A taste of America

Last weekend was our change of scenery and pace; we drove down to Washington State.

We had no real agenda aside from the fact that we wanted to attend a sock-hop dance in Wauconda, population a hand full, and then on to Winthrop for some blues music, population a few handfuls.

Martin and I always enjoy sampling the culture anywhere we travel. Being in the land of plenty, we decided to indulge in a few good American treats.

We tried a few funky chocolate bars we had never heard of, and tasted different chips and an avocado tomatillo salsa. We even stopped at a drive-in for milkshake.

Silly man, Martin totally forgot where he was and asked for two large milkshakes. While we advanced to the pick-up window I thought, wow, I hope that large is not too large.

It was 32 ounces. But it was also thick, rich, and really tasty — a good, old-fashioned milkshake. Next time, I think we’ll just share a medium.

Our first event stop was the Vintage Car Show and Sock Hop in Wauconda, which has four buildings. The old school still stands, but has been empty a long time.

The cafe, which also houses the post office, is for sale. It might be a fun project for someone looking to be a part of a rural community.

The church is still a gathering place, and many of the parishioners support the community hall too. The hall was built in 1917 and is host to the longest running annual Flag Day celebration in the county. How is that for patriotism?

We love the chance to drop in and enjoy the enthusiasm in this little community.  

I pulled out my bobby socks and swishy skirt (no poodle, though) and tied up my ponytail so that I would fit in. It was a truly spectacular evening of family fun with kids and grandparents and lots of laughter.

Lots of people were obviously remembering old times, but even the kids danced and engaged in the fun.

The crowd spilled out into the field to cool off, and the Ladies’ Auxiliary was kept busy serving lemonade (they sold out of pie in the afternoon during the vintage car show).

I felt as though I had entered a wonderful time warp where life was indeed simpler and everyone was happy.

It sounds corny, but you know, it was magical to see such strength of spirit in a community of people.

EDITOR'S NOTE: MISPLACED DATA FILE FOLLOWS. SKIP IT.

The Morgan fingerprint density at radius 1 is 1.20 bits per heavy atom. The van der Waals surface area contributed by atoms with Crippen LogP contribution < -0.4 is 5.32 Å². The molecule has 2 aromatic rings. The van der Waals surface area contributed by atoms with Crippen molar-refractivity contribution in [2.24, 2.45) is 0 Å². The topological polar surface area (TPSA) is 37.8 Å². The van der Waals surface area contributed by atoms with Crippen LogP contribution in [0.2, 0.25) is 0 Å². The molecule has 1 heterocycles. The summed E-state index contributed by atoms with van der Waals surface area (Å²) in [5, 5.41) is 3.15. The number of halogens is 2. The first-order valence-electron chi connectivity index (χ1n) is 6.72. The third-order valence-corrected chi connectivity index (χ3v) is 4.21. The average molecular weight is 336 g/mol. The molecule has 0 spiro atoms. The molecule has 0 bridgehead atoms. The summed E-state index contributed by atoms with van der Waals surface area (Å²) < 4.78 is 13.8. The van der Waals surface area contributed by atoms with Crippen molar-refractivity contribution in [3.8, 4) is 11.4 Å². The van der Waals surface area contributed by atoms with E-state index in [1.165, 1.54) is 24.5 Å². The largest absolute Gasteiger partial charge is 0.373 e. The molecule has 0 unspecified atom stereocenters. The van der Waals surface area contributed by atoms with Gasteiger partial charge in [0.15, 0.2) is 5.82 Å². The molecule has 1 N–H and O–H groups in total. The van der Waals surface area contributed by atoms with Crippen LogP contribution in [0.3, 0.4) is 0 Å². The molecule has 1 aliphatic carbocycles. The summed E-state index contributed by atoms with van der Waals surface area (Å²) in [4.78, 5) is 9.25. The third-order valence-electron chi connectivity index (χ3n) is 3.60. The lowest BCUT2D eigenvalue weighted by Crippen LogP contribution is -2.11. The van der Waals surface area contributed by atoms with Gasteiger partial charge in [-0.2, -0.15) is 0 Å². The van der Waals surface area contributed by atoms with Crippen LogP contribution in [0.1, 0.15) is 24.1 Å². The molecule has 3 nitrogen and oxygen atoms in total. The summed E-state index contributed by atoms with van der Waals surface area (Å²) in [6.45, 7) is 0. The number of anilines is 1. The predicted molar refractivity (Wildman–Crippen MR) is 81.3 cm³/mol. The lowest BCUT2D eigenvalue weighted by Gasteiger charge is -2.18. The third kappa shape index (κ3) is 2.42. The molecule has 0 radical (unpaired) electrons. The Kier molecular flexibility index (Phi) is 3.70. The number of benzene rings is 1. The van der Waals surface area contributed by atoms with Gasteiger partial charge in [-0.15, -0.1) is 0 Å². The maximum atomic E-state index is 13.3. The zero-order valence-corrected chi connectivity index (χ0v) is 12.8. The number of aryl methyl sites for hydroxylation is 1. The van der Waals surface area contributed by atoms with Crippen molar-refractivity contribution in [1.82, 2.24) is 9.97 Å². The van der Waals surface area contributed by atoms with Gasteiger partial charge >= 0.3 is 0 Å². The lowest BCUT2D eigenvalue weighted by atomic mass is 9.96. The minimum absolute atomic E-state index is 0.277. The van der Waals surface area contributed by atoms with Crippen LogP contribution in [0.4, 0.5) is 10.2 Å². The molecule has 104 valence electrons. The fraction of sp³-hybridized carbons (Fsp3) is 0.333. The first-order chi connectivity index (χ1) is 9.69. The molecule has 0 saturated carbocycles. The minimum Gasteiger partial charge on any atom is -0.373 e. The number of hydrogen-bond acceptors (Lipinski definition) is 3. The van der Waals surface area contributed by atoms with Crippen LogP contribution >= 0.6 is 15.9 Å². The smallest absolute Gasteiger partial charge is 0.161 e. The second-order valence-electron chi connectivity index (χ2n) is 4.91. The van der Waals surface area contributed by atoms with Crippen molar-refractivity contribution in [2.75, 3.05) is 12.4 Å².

They were so proud that their little country event was a success. At one point one of the singers said to the crowd, “Do you think anyone in America is having as much fun as we are?”

 It made my heart swell to be a part of it all. That kind of spirit doesn’t belong to America, after all, it belongs to a community.  

Our next destination was Winthrop and it too had a retro feel. The town has been redecorated western style, in keeping with its history from mining days through to current farming and ranching.

This tight-knit community hosts the longest running rhythm-and-blues music festival in Washington, one weekend in July.

It’s a bit like a mini-Woodstock, with a huge stage in an open field next to a small river. Many festival goers camp for the weekend and cool off in the river when it gets too hot to sit in the sun and tap their toes to the tunes.

There are vendors with carnival style food, but many families bring their picnics. And of course you can get a gypsy skirt or funky crystal jewelry if you’re so inclined.

This year we heard Allen Stone serenade the crowd as the sun set behind the stage. We gave in to the urge for a bag of mini donuts, served with chocolate sauce and toasted coconut – retro with a modern twist. Divinely inspired!

We had a wonderful retro trip. It was like going back in time where adults relaxed and kicked back and kids ran around with no city worries.

I strongly encourage any one wanting a change of scenery to visit the towns across the border. There is about a dozen of them and all with a little something to offer.

If you'd like to join in the fun, you can take our trip back in time too. Check out Wauconda Community Hall on Facebook for their event dates. Winthrop Rhythm & Blues Festival is on Facebook, too.

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About the Author

Kristin Peturson-Laprise is a customer experience specialist by trade, which means she is someone passionate about people having a good time. 

Her company, Wow Service Mentor, helps businesses enhance their customer experience through hands-on training, service programs, and special event coordination.

Kristin enjoys her own experiences too, and that is what she writes about in this column. She and her husband Martin Laprise (also known as Chef Martin, of The Chef Instead) love to share their passion for food and entertaining.  

Kristin says:

"Wikipedia lists a gourmand as a person who takes great pleasure in food. I have taken the concept of gourmandise, or enjoying something to the fullest, in all parts of my life. I love to grow and cook food, and I loved wine enough to become a Sommelier. I call a meal a success when I can convey that 'sense of place' from where the food has come . . . the French call that terroir, but I just call it the full experience. It might mean tasting the flavours of my own garden, or transporting everyone at the table to a faraway place, reminiscent of travels or dreams we have had."


E-mail Kristin at:  [email protected]

Check out her website here:  www.wowservicementor.com


The views expressed are strictly those of the author and not necessarily those of Castanet. Castanet does not warrant the contents.

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